PROMIS depression measures perform similarly to legacy measures relative to a structured diagnostic interview for depression in cancer patients
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To assess the convergent validity of the Patient-Reported Outcomes Measurement Information System (PROMIS) depression measures relative to legacy measures and criterion validity against a structured diagnostic interview for depression in an oncology sample.
132 oncology/haematology outpatients completed the PROMIS Depression Computer Adaptive Test (PROMIS-D-CAT) and PROMIS Depression Short Form (PROMIS-D-SF) along with seven legacy measures: Beck Depression Inventory (BDI); Centre for Epidemiological Studies Depression (CES-D); Depression, Anxiety and Stress Scale; Hospital Anxiety and Depression Scale; Patient Health Questionnaire; Distress Thermometer and PSYCH-6. Correlations, area under the curve (AUC) and diagnostic accuracy statistics were calculated with Structured Clinical Interview as the gold standard.
Both PROMIS measures correlated with all legacy measures at p < .001 (ρ = 0.589–0.810) and all AUCs (> 0.800) were comparable. At the cut-off points for mild depression of 53, the PROMIS measures had sensitivity (0.83 for PROMIS-D-CAT and 0.80 for PROMIS-D-SF) similar to or better than 6/7 legacy measures with high negative predictive value (> 90%). At cut-off points of 60 for moderate depression, PROMIS measures had specificity > 90%, similar to or better than all legacy measures and positive predictive value ≥ 0.50 (similar to 5/7 legacy measures).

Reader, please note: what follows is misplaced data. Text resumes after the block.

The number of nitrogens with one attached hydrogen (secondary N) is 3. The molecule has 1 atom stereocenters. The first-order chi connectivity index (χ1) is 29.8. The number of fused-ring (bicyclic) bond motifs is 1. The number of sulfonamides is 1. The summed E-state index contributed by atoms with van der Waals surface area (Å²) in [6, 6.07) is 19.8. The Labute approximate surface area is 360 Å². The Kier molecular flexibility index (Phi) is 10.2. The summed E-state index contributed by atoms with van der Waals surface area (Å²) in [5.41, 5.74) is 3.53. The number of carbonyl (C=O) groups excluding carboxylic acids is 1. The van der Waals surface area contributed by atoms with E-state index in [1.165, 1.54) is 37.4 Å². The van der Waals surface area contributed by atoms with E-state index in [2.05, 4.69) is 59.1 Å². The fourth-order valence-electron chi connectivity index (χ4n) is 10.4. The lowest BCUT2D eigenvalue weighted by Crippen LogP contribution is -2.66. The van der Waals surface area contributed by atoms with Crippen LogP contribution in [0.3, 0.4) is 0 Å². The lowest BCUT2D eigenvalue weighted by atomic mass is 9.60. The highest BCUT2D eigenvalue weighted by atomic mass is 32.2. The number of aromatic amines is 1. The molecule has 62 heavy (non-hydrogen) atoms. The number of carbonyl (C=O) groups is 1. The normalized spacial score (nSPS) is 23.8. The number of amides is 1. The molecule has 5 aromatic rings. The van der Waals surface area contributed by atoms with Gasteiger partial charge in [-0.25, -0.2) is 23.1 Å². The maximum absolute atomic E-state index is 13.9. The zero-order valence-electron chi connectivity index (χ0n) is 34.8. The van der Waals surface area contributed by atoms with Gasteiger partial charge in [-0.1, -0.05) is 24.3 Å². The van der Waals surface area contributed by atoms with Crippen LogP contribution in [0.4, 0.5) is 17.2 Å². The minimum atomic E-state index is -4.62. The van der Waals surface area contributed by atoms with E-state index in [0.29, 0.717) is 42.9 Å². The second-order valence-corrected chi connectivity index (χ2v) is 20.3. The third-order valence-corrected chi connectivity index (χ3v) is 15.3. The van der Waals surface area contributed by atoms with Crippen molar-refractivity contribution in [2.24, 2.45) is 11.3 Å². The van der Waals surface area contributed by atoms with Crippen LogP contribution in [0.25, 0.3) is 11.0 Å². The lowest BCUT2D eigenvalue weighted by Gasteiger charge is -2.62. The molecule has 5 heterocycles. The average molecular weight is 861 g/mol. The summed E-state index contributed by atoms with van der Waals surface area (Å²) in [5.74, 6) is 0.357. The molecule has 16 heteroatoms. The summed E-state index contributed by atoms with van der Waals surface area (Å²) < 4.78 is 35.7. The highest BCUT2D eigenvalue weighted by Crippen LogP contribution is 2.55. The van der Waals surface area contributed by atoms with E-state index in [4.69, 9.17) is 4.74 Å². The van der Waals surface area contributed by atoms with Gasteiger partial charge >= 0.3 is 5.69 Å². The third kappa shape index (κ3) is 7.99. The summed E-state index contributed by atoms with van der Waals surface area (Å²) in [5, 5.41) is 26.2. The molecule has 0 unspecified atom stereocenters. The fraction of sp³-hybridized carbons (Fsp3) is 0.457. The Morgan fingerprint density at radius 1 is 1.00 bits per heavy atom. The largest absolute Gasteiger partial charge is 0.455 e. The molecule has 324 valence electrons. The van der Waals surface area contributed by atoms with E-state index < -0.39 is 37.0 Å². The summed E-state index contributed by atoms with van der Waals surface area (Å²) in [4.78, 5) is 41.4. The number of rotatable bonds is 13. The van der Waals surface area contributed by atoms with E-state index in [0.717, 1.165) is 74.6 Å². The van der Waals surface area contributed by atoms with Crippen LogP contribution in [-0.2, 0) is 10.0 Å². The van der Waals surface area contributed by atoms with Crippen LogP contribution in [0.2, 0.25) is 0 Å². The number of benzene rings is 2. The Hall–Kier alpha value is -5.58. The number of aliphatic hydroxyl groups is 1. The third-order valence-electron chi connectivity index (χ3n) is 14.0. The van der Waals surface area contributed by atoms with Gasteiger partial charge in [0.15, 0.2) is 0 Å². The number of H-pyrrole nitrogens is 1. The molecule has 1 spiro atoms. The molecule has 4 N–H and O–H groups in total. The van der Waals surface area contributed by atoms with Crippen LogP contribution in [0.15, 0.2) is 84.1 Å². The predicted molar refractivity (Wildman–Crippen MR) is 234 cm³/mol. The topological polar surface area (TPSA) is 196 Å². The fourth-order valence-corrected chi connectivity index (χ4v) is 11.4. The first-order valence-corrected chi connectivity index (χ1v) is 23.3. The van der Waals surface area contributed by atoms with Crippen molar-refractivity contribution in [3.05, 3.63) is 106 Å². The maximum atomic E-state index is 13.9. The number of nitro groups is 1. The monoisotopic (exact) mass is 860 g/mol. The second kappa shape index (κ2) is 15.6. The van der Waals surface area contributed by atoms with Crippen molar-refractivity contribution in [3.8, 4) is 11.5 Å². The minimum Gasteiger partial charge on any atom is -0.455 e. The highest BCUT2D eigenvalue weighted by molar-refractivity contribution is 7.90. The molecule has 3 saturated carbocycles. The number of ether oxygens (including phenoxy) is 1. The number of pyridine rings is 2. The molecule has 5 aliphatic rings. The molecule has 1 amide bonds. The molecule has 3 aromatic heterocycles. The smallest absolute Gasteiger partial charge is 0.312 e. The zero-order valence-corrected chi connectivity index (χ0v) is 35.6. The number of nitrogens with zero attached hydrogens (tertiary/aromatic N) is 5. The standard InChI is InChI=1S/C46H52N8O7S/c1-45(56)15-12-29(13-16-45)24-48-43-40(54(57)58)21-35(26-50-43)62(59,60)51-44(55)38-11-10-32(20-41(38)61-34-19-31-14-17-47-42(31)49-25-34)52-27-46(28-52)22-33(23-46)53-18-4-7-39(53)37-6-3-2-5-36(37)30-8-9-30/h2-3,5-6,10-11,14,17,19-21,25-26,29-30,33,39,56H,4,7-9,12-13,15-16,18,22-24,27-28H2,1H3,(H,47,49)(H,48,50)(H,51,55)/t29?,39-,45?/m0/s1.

The convergent and criterion validity of the PROMIS depression measures in cancer populations was confirmed, although the optimal cut-off points are not established. PROMIS measures were briefer than BDI-II and CES-D but do not offer any advance in terms of diagnostic accuracy, reduced response burden or cost over other legacy measures of depression in oncology patients.
KeywordsPsycho-oncology Depression Questionnaire development Cancer
We would like to thank our Psychologist interviewers and all of the participants who gave so generously of their time. Thanks also to Jessica Searston for assistance with manuscript preparation.
This study was funded by Calvary Mater Newcastle (Grant Number 11-09) and the Centre for Translational Neuroscience and Mental Health of the University of Newcastle (Australia) provided funding for statistical analysis. Professor King is supported by the Australian Government through Cancer Australia. Dr Lambert was initially supported by a National Health and Medical Research Council Research Fellowship (APP1012869) during data collection and by an FRQS Junior 1 Research Scholar Award subsequently.
Compliance with ethical standards
Conflict of interest
Kerrie Clover declares that she has no conflict of interest. Sylvie D. Lambert declares that she has no conflict of interest. Christopher Oldmeadow declares that he has no conflict of interest. Madeleine T. King declares that she has no conflict of interest Benjamin Britton declares that he has no conflict of interest. Alex J Mitchell declares that he has no conflict of interest. Gregory L. Carter declares that he has no conflict of interest.
All procedures performed in studies involving human participants were in accordance with the ethical standards of the institutional and/or National Research Committee and with the 1964 Helsinki Declaration and its later amendments or comparable ethical standards.
Informed consent was obtained from all individual participants included in the study.
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